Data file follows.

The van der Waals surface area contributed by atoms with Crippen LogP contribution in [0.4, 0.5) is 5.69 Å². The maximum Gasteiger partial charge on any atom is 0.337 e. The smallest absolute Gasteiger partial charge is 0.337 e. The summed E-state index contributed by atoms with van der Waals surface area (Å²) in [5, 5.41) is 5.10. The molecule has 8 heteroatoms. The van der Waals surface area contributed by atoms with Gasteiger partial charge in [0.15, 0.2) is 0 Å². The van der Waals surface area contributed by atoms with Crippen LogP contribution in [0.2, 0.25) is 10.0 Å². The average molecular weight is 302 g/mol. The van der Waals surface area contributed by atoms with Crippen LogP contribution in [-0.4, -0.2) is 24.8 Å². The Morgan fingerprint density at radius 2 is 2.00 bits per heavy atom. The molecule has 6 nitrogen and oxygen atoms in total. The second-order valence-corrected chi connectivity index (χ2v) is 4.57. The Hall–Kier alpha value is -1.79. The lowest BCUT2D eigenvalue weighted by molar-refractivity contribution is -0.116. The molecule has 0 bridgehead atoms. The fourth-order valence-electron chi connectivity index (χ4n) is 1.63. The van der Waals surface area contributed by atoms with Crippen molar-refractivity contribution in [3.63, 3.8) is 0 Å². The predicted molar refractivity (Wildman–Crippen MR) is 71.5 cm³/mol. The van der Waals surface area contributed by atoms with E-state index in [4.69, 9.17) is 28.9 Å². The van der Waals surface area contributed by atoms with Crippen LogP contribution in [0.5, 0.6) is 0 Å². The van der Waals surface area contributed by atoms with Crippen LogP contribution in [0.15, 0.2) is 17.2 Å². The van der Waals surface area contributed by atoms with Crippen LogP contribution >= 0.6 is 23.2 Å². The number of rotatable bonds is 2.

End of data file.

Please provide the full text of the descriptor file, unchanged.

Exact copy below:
The van der Waals surface area contributed by atoms with Crippen LogP contribution in [0.4, 0.5) is 5.69 Å². The maximum Gasteiger partial charge on any atom is 0.337 e. The smallest absolute Gasteiger partial charge is 0.337 e. The summed E-state index contributed by atoms with van der Waals surface area (Å²) in [5, 5.41) is 5.10. The molecule has 8 heteroatoms. The van der Waals surface area contributed by atoms with Gasteiger partial charge in [0.15, 0.2) is 0 Å². The van der Waals surface area contributed by atoms with Crippen LogP contribution in [0.2, 0.25) is 10.0 Å². The average molecular weight is 302 g/mol. The van der Waals surface area contributed by atoms with Crippen LogP contribution in [-0.4, -0.2) is 24.8 Å². The Morgan fingerprint density at radius 2 is 2.00 bits per heavy atom. The molecule has 6 nitrogen and oxygen atoms in total. The second-order valence-corrected chi connectivity index (χ2v) is 4.57. The Hall–Kier alpha value is -1.79. The lowest BCUT2D eigenvalue weighted by molar-refractivity contribution is -0.116. The molecule has 0 bridgehead atoms. The fourth-order valence-electron chi connectivity index (χ4n) is 1.63. The van der Waals surface area contributed by atoms with Crippen molar-refractivity contribution in [3.63, 3.8) is 0 Å². The predicted molar refractivity (Wildman–Crippen MR) is 71.5 cm³/mol. The van der Waals surface area contributed by atoms with E-state index in [4.69, 9.17) is 28.9 Å². The van der Waals surface area contributed by atoms with Crippen LogP contribution in [0.5, 0.6) is 0 Å². The van der Waals surface area contributed by atoms with Crippen LogP contribution in [0.15, 0.2) is 17.2 Å². The van der Waals surface area contributed by atoms with Crippen LogP contribution >= 0.6 is 23.2 Å². The number of rotatable bonds is 2.